< Earlier Kibitzing · PAGE 2 OF 2 ·
|Oct-28-08|| ||gawain: I am thinking that Bronstein missed a good chance with his passed pawn. |
31 Nf3 Ne4
click for larger view
if 32 Re1 Bc5
|Oct-28-08|| ||Brown: I was thinking similarly, <gawain>, but it seems white will maintain control much like the game after 31.Nb3 (temporarily preventing ...Bc5) followed by 32.Nd4 or Re1.|
|Oct-29-08|| ||gawain: You are right, <Brown> I can find no edge for B in any of the plausible lines after 31 Nb3. |
I see that you are a Bronstein fan. So am I. I admire his style of play and I also enjoy reading his annotations which manage to be both helpful and entertaining.
|Sep-06-11|| ||Everett: This is really a fun and rich game, with Bronstein "making it interesting" as usual with 23..Rxc3.|
And according to Karolyi in his new book on Karpov, Bronstein forced Karpov to make some mistakes. After Karpov's 33rd <Rb5 is better> Bronstein misses a draw with <33..Nf4+ 34.Kf1 <34.Ke3 Nxg2+ 35.Ke2 Nf4+ with repetition> 34..e3! 35.Nf3 e2+ 36.Kg1 Kf8> A pity Bronstein missed it...
Earlier, <31..Ng4> is also an improvement, though White seems to be winning with best play, but it would be fun to play out.
|Sep-06-11|| ||Everett: My previous line for move 33 makes no sense. I was quoting from the book without the position in front of me... Deserves closer scrutiny. I wonder if they have the same score.|
The comment regarding <31..Ng4> still stands, and one sample line may be <31..Ng4 32.Kf1 Ne3+ 33.Ke2 Nxf5 34.g4> which Karolyi assess as trouble for Black. Im guessing the best response for Bronstein would be <34...Ne7> with a position beyond my ability to assess.
As far as the other line on move 33. I think if we started with <32..Nh5 33.Ke2 Nf4+> and that line makes sense now...
|Jul-28-12|| ||Everett: Another look! It seems <Gawain's> idea is much more effective one move later, as both 30..Bd6 and 31.Kg1 help Black.|
<31..e3! 32.Nf3 <Nb3 Ne4 33.Nc1 <heading for e2; note 33.Re1?? Bxg3 and Bronstein even wins> 33..Nxc3 34.Ra1 and Black is only slightly inferior> 32..Ne4 33.Ra1 e2> and things are getting interesting. Karpov is likely slightly better in all these lines, but <31..e3> produces lines that make things very tough for him to win.
|Jul-31-12|| ||Everett: http://www.365chess.com/view_game.p...
According to the above link, moves 32 and 33 for Black may possibly have been inverted. This does make a difference, according to Karolyi, who claims that Bronstein had a draw in the game after <32..Nh5 33.Ke2? Nf4+ 34.Kf1 e3 35.Nf3 e2+ 36. Kg1 Kf8>.
I'm not sure which score is correct. If anyone has a definitive score for this game, please let me know.
|Sep-18-12|| ||Blunderdome: This pun.|
|Sep-18-12|| ||xynkrn: <Everett> I think you are right, the following link also shows moves 32 and 33 inverted, and as you say it makes a significant difference.|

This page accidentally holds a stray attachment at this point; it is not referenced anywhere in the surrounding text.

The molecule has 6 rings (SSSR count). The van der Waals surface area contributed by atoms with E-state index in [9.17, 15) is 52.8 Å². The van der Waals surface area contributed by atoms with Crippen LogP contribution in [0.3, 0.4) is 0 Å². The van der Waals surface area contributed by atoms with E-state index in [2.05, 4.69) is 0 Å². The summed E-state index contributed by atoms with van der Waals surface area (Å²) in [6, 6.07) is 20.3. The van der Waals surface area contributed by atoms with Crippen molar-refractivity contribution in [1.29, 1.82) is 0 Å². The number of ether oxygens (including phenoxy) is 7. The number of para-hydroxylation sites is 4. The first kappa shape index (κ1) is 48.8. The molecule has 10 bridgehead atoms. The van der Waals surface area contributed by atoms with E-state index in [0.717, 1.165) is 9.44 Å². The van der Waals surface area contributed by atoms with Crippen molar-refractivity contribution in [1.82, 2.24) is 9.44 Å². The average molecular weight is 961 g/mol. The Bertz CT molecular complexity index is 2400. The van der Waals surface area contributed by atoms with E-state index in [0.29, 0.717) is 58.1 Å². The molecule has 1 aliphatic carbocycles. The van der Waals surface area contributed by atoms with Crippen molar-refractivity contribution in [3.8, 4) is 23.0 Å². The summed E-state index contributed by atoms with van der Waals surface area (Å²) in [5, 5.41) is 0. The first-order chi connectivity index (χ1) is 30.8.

|Sep-18-12|| ||RookFile: Bronstein put up ingenious resistance, but Karpov played a great game.|
|Sep-18-12|| ||HeMateMe: Great pun, nice game.|
|Sep-18-12|| ||Blunderdome: Wait, no, guys. Seriously. This pun is so fantastic.|
|Sep-18-12|| ||kevin86: Black seemed to dominate the game until the end. When the smoke cleared,it was Karpov who won the game.|
|Sep-18-12|| ||JRMenezes: After reading the title of the game I am planning to watch the movie, Anatomy of a Murder|
|Sep-18-12|| ||Jim Bartle: Do I get credit for this pun, or is it a coincidence? I suggested it as a movie title on the Odd Lie page yesterday.|
|Sep-18-12|| ||rapidcitychess: <Jim Bartle>
Give yourself a cookie and pat your own back. :)
|Sep-18-12|| ||scormus: <JB> whatever, a brilliant pun. Seems to sum up the game perfectly.|
Was there ever a better player than Anatoli for defending an awkward position but with material edge? Great to see Bronstein still fighting and hanging tough right to the end.
|Sep-18-12|| ||chessgames.com: <Jim Bartle: Do I get credit for this pun, or is it a coincidence?> You get full credit, Jim. Brilliant pun, brilliant game.|
|Sep-18-12|| ||schnarre: ...The day's pun seems very apt for this game! Nice ending by Karpov.|
|Sep-19-12|| ||Gambit All: What's wrong with 39. ♔x♘g3?|
|Sep-19-12|| ||PhilFeeley: So Karpov got to play Bronstein, but never Fischer. Strange. And tragic.|
|Sep-20-12|| ||RookFile: Karpov also played Reshevsky, Najdorf, and Keres.|
|Apr-04-16|| ||keypusher: <Gambit All: What's wrong with 39. ♔x♘g3?>|
|Apr-04-16|| ||Howard: Right on, keypusher !|
|Dec-08-19|| ||Honza Cervenka: 21...Rxa4 22.Rxa4 d5! could have spared black of all difficulties, for example 23.Nxd5 (23.exd5 Bb4) 23...Nxd5 24.exd5 Qb7 25.Qe4 (25.Qxe5? Rc8 ∓) 25...Qb5 26.h3 (to avoid threatening mate) 26...Rc8 27.Ra1 Rc4 28.Qd3 e4 29.Qe2 Qxd5 etc.|
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